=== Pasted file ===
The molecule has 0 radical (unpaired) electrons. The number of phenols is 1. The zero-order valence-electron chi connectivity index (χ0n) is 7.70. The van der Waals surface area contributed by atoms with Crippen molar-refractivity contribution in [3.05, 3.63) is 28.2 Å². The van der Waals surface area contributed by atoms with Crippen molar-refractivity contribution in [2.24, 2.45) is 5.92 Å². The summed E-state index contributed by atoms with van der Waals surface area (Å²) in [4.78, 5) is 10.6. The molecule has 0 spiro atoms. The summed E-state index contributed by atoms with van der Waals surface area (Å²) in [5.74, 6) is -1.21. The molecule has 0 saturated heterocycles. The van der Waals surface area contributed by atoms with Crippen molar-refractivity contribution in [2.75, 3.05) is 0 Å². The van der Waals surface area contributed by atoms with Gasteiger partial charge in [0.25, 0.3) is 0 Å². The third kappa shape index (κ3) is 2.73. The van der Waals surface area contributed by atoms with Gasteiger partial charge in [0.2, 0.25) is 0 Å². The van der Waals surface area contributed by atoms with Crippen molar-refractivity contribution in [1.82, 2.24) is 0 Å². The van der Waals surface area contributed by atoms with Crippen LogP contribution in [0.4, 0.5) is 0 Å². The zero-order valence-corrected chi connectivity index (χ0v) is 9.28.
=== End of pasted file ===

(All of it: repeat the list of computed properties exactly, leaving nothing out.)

The molecule has 0 radical (unpaired) electrons. The number of phenols is 1. The zero-order valence-electron chi connectivity index (χ0n) is 7.70. The van der Waals surface area contributed by atoms with Crippen molar-refractivity contribution in [3.05, 3.63) is 28.2 Å². The van der Waals surface area contributed by atoms with Crippen molar-refractivity contribution in [2.24, 2.45) is 5.92 Å². The summed E-state index contributed by atoms with van der Waals surface area (Å²) in [4.78, 5) is 10.6. The molecule has 0 spiro atoms. The summed E-state index contributed by atoms with van der Waals surface area (Å²) in [5.74, 6) is -1.21. The molecule has 0 saturated heterocycles. The van der Waals surface area contributed by atoms with Crippen molar-refractivity contribution in [2.75, 3.05) is 0 Å². The van der Waals surface area contributed by atoms with Gasteiger partial charge in [0.25, 0.3) is 0 Å². The third kappa shape index (κ3) is 2.73. The van der Waals surface area contributed by atoms with Gasteiger partial charge in [0.2, 0.25) is 0 Å². The van der Waals surface area contributed by atoms with Crippen molar-refractivity contribution in [1.82, 2.24) is 0 Å². The van der Waals surface area contributed by atoms with Crippen LogP contribution in [0.4, 0.5) is 0 Å². The zero-order valence-corrected chi connectivity index (χ0v) is 9.28.